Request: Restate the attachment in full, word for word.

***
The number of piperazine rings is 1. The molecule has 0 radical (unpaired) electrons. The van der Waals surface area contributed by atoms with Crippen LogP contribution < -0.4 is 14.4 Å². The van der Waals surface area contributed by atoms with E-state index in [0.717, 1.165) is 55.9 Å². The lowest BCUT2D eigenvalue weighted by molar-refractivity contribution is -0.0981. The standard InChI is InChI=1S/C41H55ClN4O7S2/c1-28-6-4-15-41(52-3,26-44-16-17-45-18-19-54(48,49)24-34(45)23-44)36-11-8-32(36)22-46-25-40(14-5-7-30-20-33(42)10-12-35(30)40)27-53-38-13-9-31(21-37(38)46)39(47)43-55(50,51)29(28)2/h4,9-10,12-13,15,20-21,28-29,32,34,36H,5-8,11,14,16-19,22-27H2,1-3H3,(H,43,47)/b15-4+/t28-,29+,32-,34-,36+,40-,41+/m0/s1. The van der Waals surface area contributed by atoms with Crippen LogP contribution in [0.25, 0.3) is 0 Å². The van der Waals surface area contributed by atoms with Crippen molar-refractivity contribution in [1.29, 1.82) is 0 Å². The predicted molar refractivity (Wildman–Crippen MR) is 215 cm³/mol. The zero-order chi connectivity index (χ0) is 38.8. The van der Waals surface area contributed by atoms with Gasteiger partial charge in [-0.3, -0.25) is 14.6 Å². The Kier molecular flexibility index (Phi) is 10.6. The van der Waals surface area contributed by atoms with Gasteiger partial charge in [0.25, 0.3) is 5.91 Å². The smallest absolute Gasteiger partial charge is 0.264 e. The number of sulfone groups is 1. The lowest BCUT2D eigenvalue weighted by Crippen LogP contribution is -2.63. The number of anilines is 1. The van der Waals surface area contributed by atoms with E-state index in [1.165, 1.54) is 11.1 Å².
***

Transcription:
The number of piperazine rings is 1. The molecule has 0 radical (unpaired) electrons. The van der Waals surface area contributed by atoms with Crippen LogP contribution < -0.4 is 14.4 Å². The van der Waals surface area contributed by atoms with E-state index in [0.717, 1.165) is 55.9 Å². The lowest BCUT2D eigenvalue weighted by molar-refractivity contribution is -0.0981. The standard InChI is InChI=1S/C41H55ClN4O7S2/c1-28-6-4-15-41(52-3,26-44-16-17-45-18-19-54(48,49)24-34(45)23-44)36-11-8-32(36)22-46-25-40(14-5-7-30-20-33(42)10-12-35(30)40)27-53-38-13-9-31(21-37(38)46)39(47)43-55(50,51)29(28)2/h4,9-10,12-13,15,20-21,28-29,32,34,36H,5-8,11,14,16-19,22-27H2,1-3H3,(H,43,47)/b15-4+/t28-,29+,32-,34-,36+,40-,41+/m0/s1. The van der Waals surface area contributed by atoms with Crippen LogP contribution in [0.25, 0.3) is 0 Å². The van der Waals surface area contributed by atoms with Crippen molar-refractivity contribution in [1.29, 1.82) is 0 Å². The predicted molar refractivity (Wildman–Crippen MR) is 215 cm³/mol. The zero-order chi connectivity index (χ0) is 38.8. The van der Waals surface area contributed by atoms with Gasteiger partial charge in [-0.3, -0.25) is 14.6 Å². The Kier molecular flexibility index (Phi) is 10.6. The van der Waals surface area contributed by atoms with Gasteiger partial charge in [0.25, 0.3) is 5.91 Å². The smallest absolute Gasteiger partial charge is 0.264 e. The number of sulfone groups is 1. The lowest BCUT2D eigenvalue weighted by Crippen LogP contribution is -2.63. The number of anilines is 1. The van der Waals surface area contributed by atoms with E-state index in [1.165, 1.54) is 11.1 Å².